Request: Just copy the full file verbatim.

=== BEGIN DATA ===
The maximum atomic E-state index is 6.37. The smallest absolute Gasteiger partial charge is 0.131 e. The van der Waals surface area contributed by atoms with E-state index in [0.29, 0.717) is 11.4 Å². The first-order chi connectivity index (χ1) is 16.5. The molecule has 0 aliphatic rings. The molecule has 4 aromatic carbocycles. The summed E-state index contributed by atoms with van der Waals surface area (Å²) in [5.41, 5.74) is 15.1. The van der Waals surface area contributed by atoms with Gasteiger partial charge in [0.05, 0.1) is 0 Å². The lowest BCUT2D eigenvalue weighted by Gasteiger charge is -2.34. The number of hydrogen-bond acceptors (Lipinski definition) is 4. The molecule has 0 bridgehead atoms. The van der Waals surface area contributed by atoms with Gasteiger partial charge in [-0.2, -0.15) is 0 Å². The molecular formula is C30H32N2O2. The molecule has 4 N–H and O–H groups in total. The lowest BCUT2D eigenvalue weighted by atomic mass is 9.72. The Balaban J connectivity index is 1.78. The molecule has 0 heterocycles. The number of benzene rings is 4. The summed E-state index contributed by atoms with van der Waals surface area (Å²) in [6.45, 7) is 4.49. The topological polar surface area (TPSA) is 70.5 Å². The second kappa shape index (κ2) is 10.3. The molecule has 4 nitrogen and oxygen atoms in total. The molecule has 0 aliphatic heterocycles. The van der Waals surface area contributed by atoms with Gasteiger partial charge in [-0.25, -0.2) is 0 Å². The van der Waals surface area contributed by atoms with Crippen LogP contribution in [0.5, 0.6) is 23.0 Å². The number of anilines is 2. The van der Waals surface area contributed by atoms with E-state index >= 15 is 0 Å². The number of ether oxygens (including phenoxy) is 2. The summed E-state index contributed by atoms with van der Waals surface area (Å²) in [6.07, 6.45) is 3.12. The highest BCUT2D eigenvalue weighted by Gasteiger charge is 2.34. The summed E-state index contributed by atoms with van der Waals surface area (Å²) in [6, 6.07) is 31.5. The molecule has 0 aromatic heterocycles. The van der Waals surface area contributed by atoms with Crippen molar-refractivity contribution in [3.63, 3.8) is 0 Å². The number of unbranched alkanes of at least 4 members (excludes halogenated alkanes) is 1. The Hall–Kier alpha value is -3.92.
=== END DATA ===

The maximum atomic E-state index is 6.37. The smallest absolute Gasteiger partial charge is 0.131 e. The van der Waals surface area contributed by atoms with E-state index in [0.29, 0.717) is 11.4 Å². The first-order chi connectivity index (χ1) is 16.5. The molecule has 0 aliphatic rings. The molecule has 4 aromatic carbocycles. The summed E-state index contributed by atoms with van der Waals surface area (Å²) in [5.41, 5.74) is 15.1. The van der Waals surface area contributed by atoms with Gasteiger partial charge in [0.05, 0.1) is 0 Å². The lowest BCUT2D eigenvalue weighted by Gasteiger charge is -2.34. The number of hydrogen-bond acceptors (Lipinski definition) is 4. The molecule has 0 bridgehead atoms. The van der Waals surface area contributed by atoms with Gasteiger partial charge in [-0.2, -0.15) is 0 Å². The molecular formula is C30H32N2O2. The molecule has 4 N–H and O–H groups in total. The lowest BCUT2D eigenvalue weighted by atomic mass is 9.72. The Balaban J connectivity index is 1.78. The molecule has 0 heterocycles. The number of benzene rings is 4. The summed E-state index contributed by atoms with van der Waals surface area (Å²) in [6.45, 7) is 4.49. The topological polar surface area (TPSA) is 70.5 Å². The second kappa shape index (κ2) is 10.3. The molecule has 4 nitrogen and oxygen atoms in total. The molecule has 0 aliphatic heterocycles. The van der Waals surface area contributed by atoms with Gasteiger partial charge in [-0.25, -0.2) is 0 Å². The van der Waals surface area contributed by atoms with Crippen LogP contribution in [0.5, 0.6) is 23.0 Å². The number of anilines is 2. The van der Waals surface area contributed by atoms with E-state index >= 15 is 0 Å². The number of ether oxygens (including phenoxy) is 2. The summed E-state index contributed by atoms with van der Waals surface area (Å²) in [6.07, 6.45) is 3.12. The highest BCUT2D eigenvalue weighted by Gasteiger charge is 2.34. The summed E-state index contributed by atoms with van der Waals surface area (Å²) in [6, 6.07) is 31.5. The molecule has 0 aromatic heterocycles. The van der Waals surface area contributed by atoms with Crippen molar-refractivity contribution in [3.63, 3.8) is 0 Å². The number of unbranched alkanes of at least 4 members (excludes halogenated alkanes) is 1. The Hall–Kier alpha value is -3.92.